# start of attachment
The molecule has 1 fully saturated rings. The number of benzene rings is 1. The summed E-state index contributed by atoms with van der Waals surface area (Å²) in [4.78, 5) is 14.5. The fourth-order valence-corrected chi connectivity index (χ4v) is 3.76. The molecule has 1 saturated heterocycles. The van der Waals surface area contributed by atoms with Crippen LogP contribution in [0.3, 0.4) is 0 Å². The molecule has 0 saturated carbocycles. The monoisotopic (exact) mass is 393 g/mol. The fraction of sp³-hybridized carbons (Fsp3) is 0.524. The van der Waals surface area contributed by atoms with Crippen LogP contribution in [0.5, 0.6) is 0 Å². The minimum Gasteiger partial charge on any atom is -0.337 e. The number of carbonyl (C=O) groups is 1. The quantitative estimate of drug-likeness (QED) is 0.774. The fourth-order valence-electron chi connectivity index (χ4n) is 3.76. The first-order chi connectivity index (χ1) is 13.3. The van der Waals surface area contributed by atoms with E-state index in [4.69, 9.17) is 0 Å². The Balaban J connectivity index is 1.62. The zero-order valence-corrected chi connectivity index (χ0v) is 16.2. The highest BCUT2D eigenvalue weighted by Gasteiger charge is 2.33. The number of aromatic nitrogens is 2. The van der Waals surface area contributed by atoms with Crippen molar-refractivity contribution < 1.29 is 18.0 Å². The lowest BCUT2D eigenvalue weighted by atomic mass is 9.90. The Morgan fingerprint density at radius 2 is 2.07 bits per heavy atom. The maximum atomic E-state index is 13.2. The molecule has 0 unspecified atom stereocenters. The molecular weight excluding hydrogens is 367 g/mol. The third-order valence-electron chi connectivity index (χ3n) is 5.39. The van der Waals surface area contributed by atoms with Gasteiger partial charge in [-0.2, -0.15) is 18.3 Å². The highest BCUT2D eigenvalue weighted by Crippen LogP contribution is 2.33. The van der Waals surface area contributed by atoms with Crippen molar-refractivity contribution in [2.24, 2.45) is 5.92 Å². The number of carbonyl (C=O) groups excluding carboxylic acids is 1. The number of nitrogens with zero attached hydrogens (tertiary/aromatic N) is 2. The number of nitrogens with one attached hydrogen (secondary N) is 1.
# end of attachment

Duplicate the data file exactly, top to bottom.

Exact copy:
The molecule has 1 fully saturated rings. The number of benzene rings is 1. The summed E-state index contributed by atoms with van der Waals surface area (Å²) in [4.78, 5) is 14.5. The fourth-order valence-corrected chi connectivity index (χ4v) is 3.76. The molecule has 1 saturated heterocycles. The van der Waals surface area contributed by atoms with Crippen LogP contribution in [0.3, 0.4) is 0 Å². The molecule has 0 saturated carbocycles. The monoisotopic (exact) mass is 393 g/mol. The fraction of sp³-hybridized carbons (Fsp3) is 0.524. The van der Waals surface area contributed by atoms with Crippen LogP contribution in [0.5, 0.6) is 0 Å². The minimum Gasteiger partial charge on any atom is -0.337 e. The number of carbonyl (C=O) groups is 1. The quantitative estimate of drug-likeness (QED) is 0.774. The fourth-order valence-electron chi connectivity index (χ4n) is 3.76. The first-order chi connectivity index (χ1) is 13.3. The van der Waals surface area contributed by atoms with E-state index in [4.69, 9.17) is 0 Å². The Balaban J connectivity index is 1.62. The zero-order valence-corrected chi connectivity index (χ0v) is 16.2. The highest BCUT2D eigenvalue weighted by Gasteiger charge is 2.33. The number of aromatic nitrogens is 2. The van der Waals surface area contributed by atoms with Crippen molar-refractivity contribution < 1.29 is 18.0 Å². The lowest BCUT2D eigenvalue weighted by atomic mass is 9.90. The Morgan fingerprint density at radius 2 is 2.07 bits per heavy atom. The maximum atomic E-state index is 13.2. The molecule has 0 unspecified atom stereocenters. The molecular weight excluding hydrogens is 367 g/mol. The third-order valence-electron chi connectivity index (χ3n) is 5.39. The van der Waals surface area contributed by atoms with Gasteiger partial charge in [-0.2, -0.15) is 18.3 Å². The highest BCUT2D eigenvalue weighted by Crippen LogP contribution is 2.33. The van der Waals surface area contributed by atoms with Crippen molar-refractivity contribution in [2.24, 2.45) is 5.92 Å². The number of carbonyl (C=O) groups excluding carboxylic acids is 1. The number of nitrogens with zero attached hydrogens (tertiary/aromatic N) is 2. The number of nitrogens with one attached hydrogen (secondary N) is 1.